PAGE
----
WAD The number of files and dirs are multiplied when using multiple wildcards

Jan 29, 2012
16
0
Russia, Novosibirsk
Hello All!

TCC 17.00.70 Windows 7 [Version 6.1.7601]

The number of files and dirs are multiplied when using multiple wildcards.
You can see this by running command:
Code:
dir *;*
Each file and dir is displayed twice. It is clear.

But there is also a not correct sorting for existing files "a*.*" in for /o:-d (a*;*) statement.

Code:
@echo off
*md !
*cd !
echos>1
echos>2
echo [1] FOR: output descending
for /o:-d /a:-d %i in ([12]*.*;[12]*) echo %i
echo [2] FOR: output ascending
for /o:d /a:-d %i in ([12]*.*;[12]*) echo %i
echo [3] DIR: output descending
dir /km /o:-d /a:-d [12]*.*;[12]*
А result that I got to watch in the screenshot.

/wnr, Alexander
 

Attachments

Last edited:
Jan 29, 2012
16
0
Russia, Novosibirsk
FOR /O:-D sorting worked in previous versions differently than it is now in version 17. :banghead:

Ok, I made changes to my script. Thank You. :smile:

p.s. I would like to correct the name of the theme.
There is bug in not multiple wildcards of the DIR command and sorting of the FOR command.
Or is it not a mistake but an improvement or a new look of the FOR command (or hidden new features).
 

rconn

Administrator
Staff member
May 14, 2008
11,894
133
WAD - when you use the correct syntax. Note that "*" and "*.*" are identical on an NTFS (or any LFN) volume - they will only return (partially) different results if you're on a FAT16 volume.

If you change your batch file to:

Code:
@echo off
*md !
*cd !
echos>1
echos>2
echo [1] FOR: output descending
for /o:-d /a:-d %i in ([12]*) echo %i
echo [2] FOR: output ascending
for /o:d /a:-d %i in ([12]*) echo %i
echo [3] DIR: output descending
dir /km /o:-d /a:-d [12]*
you'll see that it returns the expected results:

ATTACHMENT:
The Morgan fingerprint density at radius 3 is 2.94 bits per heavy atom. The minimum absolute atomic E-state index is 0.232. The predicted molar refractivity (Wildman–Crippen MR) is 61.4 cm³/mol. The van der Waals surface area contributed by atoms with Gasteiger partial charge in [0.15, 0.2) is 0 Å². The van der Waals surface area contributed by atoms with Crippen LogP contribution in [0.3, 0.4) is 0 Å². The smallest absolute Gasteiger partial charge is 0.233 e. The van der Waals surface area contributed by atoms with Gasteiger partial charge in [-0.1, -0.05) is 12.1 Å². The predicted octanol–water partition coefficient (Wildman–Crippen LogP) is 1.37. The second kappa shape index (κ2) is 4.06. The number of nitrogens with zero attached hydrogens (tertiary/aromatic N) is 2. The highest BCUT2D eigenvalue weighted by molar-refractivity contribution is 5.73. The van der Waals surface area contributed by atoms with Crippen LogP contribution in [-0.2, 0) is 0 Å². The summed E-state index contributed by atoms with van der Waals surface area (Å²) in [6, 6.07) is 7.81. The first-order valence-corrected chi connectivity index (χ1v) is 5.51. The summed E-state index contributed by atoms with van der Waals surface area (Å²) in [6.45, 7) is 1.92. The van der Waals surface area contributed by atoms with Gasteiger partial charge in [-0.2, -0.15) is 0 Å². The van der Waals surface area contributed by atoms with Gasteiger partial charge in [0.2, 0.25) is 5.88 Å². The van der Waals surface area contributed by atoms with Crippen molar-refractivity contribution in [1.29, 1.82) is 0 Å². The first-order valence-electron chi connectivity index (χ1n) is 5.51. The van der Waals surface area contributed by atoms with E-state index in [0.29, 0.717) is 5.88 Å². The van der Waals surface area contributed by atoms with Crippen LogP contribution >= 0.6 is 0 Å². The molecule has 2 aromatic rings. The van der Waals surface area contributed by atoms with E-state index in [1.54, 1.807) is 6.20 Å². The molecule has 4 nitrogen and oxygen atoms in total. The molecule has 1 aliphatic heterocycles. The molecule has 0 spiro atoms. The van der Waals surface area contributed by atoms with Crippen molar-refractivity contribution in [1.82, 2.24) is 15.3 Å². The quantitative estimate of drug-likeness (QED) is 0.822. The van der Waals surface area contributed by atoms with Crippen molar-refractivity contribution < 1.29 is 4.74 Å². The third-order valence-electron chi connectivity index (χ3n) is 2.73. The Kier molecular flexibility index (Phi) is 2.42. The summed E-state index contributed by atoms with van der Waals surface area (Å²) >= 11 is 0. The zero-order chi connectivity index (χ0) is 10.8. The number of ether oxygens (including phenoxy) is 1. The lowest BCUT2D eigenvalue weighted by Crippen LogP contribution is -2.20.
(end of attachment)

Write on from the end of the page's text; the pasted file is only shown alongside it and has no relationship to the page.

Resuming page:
Code:
[1] FOR: output descending
2
1
[2] FOR: output ascending
1
2
[3] DIR: output descending
 1/18/2015  9:24  0  2
 1/18/2015  9:24  0  1
Nothing changed in v17 with the handling of /O:xxx. (However, using /O:xxx with FOR can be highly problematic if FOR is doing anything to change the directory contents.)
 
Jan 29, 2012
16
0
Russia, Novosibirsk
Yeah, inadvertently I gave in my example de-duping file patterns. I'm sorry. This was due Friday.
My working version of wildcards in a script excludes duplicate files, viz. %[fn][!a-z]*.txt;%[fn].txt

Code:
@echo off %+ setlocal
ver %+ set td=!
if not isdir %td *md %td
echos> .\%[td]\a1.txt
echos> .\%[td]\a2.txt
echos> .\%[td]\b.txt

for k in (a b) gosub ABC %k
quit

:ABC [fn]
echo [1] FOR: output descending
for /o:-d /a:-d %i in (.\%[td]\%[fn][!a-z]*.txt;%[fn].txt) (echo %i %+ LEAVEFOR)
echo [2] FOR: output ascending
for /o:d  /a:-d %i in (.\%[td]\%[fn][!a-z]*.txt;%[fn].txt) (echo %i %+ LEAVEFOR)
echo [3] DIR: output descending
dir /km /o:-d /a:-d .\%[td]\%[fn][!a-z]*.txt;%[fn].txt
return
I agree that this is precarious decision. But it worked several years.
I would like only to draw your attention to the different behavior of the FOR command in Take Command v17.
See attached file.

/wnr, Alexander
 

Attachments